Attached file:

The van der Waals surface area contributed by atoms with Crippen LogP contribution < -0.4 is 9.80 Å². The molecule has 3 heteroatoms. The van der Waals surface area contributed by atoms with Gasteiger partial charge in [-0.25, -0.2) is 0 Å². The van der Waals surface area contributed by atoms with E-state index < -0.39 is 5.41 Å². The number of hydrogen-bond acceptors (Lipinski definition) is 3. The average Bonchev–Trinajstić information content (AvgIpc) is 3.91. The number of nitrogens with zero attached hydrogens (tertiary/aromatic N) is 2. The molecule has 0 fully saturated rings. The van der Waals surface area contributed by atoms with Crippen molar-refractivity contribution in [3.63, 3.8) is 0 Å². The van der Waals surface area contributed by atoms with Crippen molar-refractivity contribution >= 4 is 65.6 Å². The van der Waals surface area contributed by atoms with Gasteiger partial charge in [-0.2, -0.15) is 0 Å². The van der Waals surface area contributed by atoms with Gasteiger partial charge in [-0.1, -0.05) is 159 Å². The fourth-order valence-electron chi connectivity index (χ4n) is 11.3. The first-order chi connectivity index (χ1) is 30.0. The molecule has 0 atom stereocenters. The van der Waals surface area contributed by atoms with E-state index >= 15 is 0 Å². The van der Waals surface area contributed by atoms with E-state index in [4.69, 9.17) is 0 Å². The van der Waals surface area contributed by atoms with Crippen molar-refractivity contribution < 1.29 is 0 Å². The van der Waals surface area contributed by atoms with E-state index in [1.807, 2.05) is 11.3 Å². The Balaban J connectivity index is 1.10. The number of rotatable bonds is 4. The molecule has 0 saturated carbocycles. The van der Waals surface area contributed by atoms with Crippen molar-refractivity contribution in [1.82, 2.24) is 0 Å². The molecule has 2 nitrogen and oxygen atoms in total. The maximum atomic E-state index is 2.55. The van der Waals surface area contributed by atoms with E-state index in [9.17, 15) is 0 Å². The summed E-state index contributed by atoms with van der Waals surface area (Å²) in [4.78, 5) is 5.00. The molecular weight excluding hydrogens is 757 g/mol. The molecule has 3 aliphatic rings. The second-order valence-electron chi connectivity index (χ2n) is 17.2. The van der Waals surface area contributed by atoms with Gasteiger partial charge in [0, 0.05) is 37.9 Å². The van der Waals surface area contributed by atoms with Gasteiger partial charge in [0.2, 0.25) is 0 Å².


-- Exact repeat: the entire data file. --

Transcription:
The van der Waals surface area contributed by atoms with Crippen LogP contribution < -0.4 is 9.80 Å². The molecule has 3 heteroatoms. The van der Waals surface area contributed by atoms with Gasteiger partial charge in [-0.25, -0.2) is 0 Å². The van der Waals surface area contributed by atoms with E-state index < -0.39 is 5.41 Å². The number of hydrogen-bond acceptors (Lipinski definition) is 3. The average Bonchev–Trinajstić information content (AvgIpc) is 3.91. The number of nitrogens with zero attached hydrogens (tertiary/aromatic N) is 2. The molecule has 0 fully saturated rings. The van der Waals surface area contributed by atoms with Crippen molar-refractivity contribution in [3.63, 3.8) is 0 Å². The van der Waals surface area contributed by atoms with Crippen molar-refractivity contribution >= 4 is 65.6 Å². The van der Waals surface area contributed by atoms with Gasteiger partial charge in [-0.2, -0.15) is 0 Å². The van der Waals surface area contributed by atoms with Gasteiger partial charge in [-0.1, -0.05) is 159 Å². The fourth-order valence-electron chi connectivity index (χ4n) is 11.3. The first-order chi connectivity index (χ1) is 30.0. The molecule has 0 atom stereocenters. The van der Waals surface area contributed by atoms with E-state index >= 15 is 0 Å². The van der Waals surface area contributed by atoms with E-state index in [4.69, 9.17) is 0 Å². The van der Waals surface area contributed by atoms with Crippen molar-refractivity contribution < 1.29 is 0 Å². The van der Waals surface area contributed by atoms with E-state index in [1.807, 2.05) is 11.3 Å². The Balaban J connectivity index is 1.10. The number of rotatable bonds is 4. The molecule has 0 saturated carbocycles. The van der Waals surface area contributed by atoms with Crippen molar-refractivity contribution in [1.82, 2.24) is 0 Å². The molecule has 2 nitrogen and oxygen atoms in total. The maximum atomic E-state index is 2.55. The van der Waals surface area contributed by atoms with E-state index in [9.17, 15) is 0 Å². The summed E-state index contributed by atoms with van der Waals surface area (Å²) in [4.78, 5) is 5.00. The molecular weight excluding hydrogens is 757 g/mol. The molecule has 3 aliphatic rings. The second-order valence-electron chi connectivity index (χ2n) is 17.2. The van der Waals surface area contributed by atoms with Gasteiger partial charge in [0, 0.05) is 37.9 Å². The van der Waals surface area contributed by atoms with Gasteiger partial charge in [0.2, 0.25) is 0 Å².